Although the UAE population’s stood at 8.2m in 2010, according to the latest information from the UAE’s National Bureau of Statistics, the country’s per capita energy consumption is one of the highest in the world. A combination of factors like high per capita income and a warm climate contribute to the rate of energy usage. Dubai has one of the highest average individual electricity usage rates in the world.

Also like its neighbours, Dubai produces the vast majority of its electricity from burning fossil fuels. Electricity output is split between gas turbines (76%), which burn the fuel directly, and steam turbines (24%), which use it to create steam. Both directly or indirectly rely on natural gas. Unlike many of its GCC neighbours, however, Dubai does not produce its own gas in significant quantities.

SUNNY SIDE UP: As part of its broader goal to diversify electricity production, the authorities are setting their sights on increasing solar power’s role in the emirate’s energy equation. “In line with Dubai’s energy strategy, the plan is to have 5% of renewables in the electricity supply mix by 2030,” Saeed Mohammed Al Tayer, the vice-chairman of the Dubai Supreme Council of Energy (DSCE) and managing director and CEO of Dubai Electricity and Water Authority (DEWA), said at a news conference in late 2011. “This is mainly going to be solar.” The crown jewel of these efforts is the planned Mohammed bin Rashid Al Maktoum Solar Park. Named for Dubai’s current ruler, the park is set to raise solar energy production over time, working up to 1000 MW by 2030. Upon completion the park is set to cover an area of over 48 sq km and cost Dh12bn ($3.3bn).

CONTRACTS: In February 2012 DEWA announced that it had awarded an engineering consulting contract to Austrian-headquartered M/S ILF Consulting Engineers (ILF). The contract puts ILF at the helm of designing, supervising and starting up the first phase of construction. The project’s tender, which was issued in November 2011, received six competitive bids. The first phase is scheduled for completion by 2013, according to Fatima Al Shamsi, the vice-president of privatisation and business development at DEWA. The public utility accepted bids through the third quarter of 2012, and awarded it to US firm First Solar in mid-October. So far interest in the solar park is strong. In May 2012 DEWA said it received around 150 expressions of interest from contractors.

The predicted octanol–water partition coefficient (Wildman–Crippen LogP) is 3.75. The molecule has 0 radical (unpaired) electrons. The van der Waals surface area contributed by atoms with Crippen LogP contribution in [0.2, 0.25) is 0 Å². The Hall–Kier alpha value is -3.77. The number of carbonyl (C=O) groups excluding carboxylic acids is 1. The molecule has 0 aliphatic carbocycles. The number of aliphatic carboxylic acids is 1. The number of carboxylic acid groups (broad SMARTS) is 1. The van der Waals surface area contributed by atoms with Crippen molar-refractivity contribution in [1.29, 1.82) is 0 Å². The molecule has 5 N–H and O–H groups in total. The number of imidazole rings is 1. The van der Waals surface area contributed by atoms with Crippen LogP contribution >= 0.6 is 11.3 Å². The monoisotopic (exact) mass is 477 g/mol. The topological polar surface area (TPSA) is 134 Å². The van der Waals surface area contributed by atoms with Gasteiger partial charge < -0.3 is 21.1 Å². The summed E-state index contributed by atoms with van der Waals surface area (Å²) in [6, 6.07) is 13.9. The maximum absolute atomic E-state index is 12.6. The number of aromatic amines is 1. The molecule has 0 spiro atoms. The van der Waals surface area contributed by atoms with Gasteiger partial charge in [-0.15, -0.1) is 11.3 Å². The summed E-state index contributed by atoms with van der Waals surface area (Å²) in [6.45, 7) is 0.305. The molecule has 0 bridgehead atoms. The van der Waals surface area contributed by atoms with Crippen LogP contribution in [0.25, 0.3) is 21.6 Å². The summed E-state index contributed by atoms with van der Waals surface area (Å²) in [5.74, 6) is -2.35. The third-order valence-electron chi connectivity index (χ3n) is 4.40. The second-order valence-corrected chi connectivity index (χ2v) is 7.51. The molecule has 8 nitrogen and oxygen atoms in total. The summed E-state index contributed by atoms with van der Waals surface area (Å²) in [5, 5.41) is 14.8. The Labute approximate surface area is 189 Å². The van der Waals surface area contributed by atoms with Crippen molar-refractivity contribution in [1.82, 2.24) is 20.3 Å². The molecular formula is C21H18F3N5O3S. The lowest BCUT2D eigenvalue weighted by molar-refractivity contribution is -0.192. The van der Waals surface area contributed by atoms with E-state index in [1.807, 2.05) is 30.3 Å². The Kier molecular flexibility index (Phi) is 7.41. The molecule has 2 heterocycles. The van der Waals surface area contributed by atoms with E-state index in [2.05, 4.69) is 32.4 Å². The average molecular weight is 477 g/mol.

CUTTING CARBON: In addition to providing greater energy security, investments in renewable energy are designed to better prepare the emirate for its plans to reduce carbon emissions. The authorities have set the target of a 30% reduction in carbon emissions by 2030. To achieve this, a combination of cleaner energy sources, higher efficiency and environmentally friendly technologies will be crucial.

Dubai Carbon Centre of Excellence (DCCE) is leading this drive for reducing emissions. Established after the signing of agreements between the DSCE and the UN Development Programme in 2009 and 2012, DCCE aims to encourage a business-led approach to de-carbonising the economy. “Dubai version 2.0 is about sustainability,” Ivano Iannelli, the CEO of DCCE, told OBG. “Some actions of today may not appear to make sense now, but they are absolutely mapped out for future goals.”

DCCE is approaching the issue of carbon emissions from several different directions. One major drive is to gain more information about the current carbon situation. To that end, DCCE is now working to create an inventory of Dubai’s greenhouse gas emissions using the requirements laid down by the International Panel on Climate Change and the UN Framework Convention on Climate Change. This inventory is set to build on a carbon dioxide study released by the DSCE at the end of 2011.